In the most recent episode of this series, the ghost of Outis had fun watching a Disney movie. Afterwards, he spoke with Zootopia‘s star, Judy Hopps, about the movie’s sly humor, and its efficacy at stigmatizing prejudice and fostering empathy for the suffering of others.
After my visit from Judy, I felt reinvigorated, ready to take a fresh look at the questions that had puzzled me.
I could discern three large scale principles at work in deciding whom to include and whom to exclude from the liberal tent. One is postmodernism. One is smartness. And the third, seen clearly in Zootopia, is a consensus about the reality of certain kinds of suffering and trauma.
During the past few decades, the importance of smartness has if anything increased. A college education has become a basic requirement for being middle class, and parents of all political stripes scrabble desperately to get their children into the “best” schools. The credentialing sectors of capitalism have been dominated by liberals for decades, but only recently have we successfully leveraged this strategic asset into the idea that liberals are basically the same as educated people.
Other sites of cultural production – Hollywood, television, marketing, social media corporations – are also stereotypically liberal, and have become much more responsive to pressure from progressives. Movies like Zootopia, watched by millions of parents and children, show how it is possible to direct corporate power toward positive goals. We have succeeded in dividing capitalism into two halves, one still ugly and irredeemable, but the other (the cultural and credentialing sectors) tamed, dynamic, and fashionable. We absorb into our alliance everyone from marketing professionals to college professors to people who just like the Daily Show, reinforcing our sense of truth by identifying things as stupid, backwards, or insane.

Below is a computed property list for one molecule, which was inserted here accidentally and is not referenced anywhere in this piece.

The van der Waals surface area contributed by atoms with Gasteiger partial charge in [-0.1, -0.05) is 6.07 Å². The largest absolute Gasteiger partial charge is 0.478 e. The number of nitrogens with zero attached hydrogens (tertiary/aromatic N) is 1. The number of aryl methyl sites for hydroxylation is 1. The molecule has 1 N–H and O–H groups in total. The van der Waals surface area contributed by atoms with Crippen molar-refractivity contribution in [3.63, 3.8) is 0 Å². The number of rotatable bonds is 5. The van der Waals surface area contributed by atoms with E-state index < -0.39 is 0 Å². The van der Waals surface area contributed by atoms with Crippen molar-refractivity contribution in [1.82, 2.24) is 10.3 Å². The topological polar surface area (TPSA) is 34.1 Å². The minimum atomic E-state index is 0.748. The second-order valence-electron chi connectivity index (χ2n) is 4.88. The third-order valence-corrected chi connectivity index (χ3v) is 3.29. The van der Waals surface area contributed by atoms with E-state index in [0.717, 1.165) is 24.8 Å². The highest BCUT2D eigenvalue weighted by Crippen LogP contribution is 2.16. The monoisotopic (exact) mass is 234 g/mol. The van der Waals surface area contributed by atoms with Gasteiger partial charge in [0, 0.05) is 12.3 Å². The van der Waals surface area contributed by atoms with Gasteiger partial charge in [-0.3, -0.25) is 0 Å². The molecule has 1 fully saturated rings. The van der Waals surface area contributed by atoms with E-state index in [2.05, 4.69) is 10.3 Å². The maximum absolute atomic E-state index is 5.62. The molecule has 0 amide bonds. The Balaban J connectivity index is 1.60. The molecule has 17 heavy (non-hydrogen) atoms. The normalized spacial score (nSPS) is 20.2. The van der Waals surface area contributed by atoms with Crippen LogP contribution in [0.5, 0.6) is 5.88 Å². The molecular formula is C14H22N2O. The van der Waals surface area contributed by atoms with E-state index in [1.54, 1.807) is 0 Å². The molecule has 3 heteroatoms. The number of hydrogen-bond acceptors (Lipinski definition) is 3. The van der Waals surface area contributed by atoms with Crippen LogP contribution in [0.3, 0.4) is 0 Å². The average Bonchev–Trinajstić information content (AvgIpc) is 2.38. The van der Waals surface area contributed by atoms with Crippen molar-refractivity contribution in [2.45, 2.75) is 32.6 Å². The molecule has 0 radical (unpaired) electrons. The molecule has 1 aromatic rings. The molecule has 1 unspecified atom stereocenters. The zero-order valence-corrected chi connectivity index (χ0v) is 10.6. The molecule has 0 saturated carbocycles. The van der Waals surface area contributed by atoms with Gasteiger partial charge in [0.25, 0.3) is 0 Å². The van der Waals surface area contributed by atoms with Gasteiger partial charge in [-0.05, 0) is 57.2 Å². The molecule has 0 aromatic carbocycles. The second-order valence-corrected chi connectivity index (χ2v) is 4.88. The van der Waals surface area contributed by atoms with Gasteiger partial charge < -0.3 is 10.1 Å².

Looking now at the other two principles – postmodernism and suffering – Wendy Brown foretold that, as foci, they would be unable to coexist. Since the time of her prediction, the balance between the two has shifted dramatically, and it has become clear that Brown was rooting for the losing side.
Postmodernism lamented the modern world’s lack of orienting fixed points, and maybe tried to make a virtue out of this disorientation. Maybe, as I suggested to Foucault, it tried to establish the insistent assertion of the lack of fixed points as its own fixed point, and then covered the maneuver in a bewildering morass of verbiage.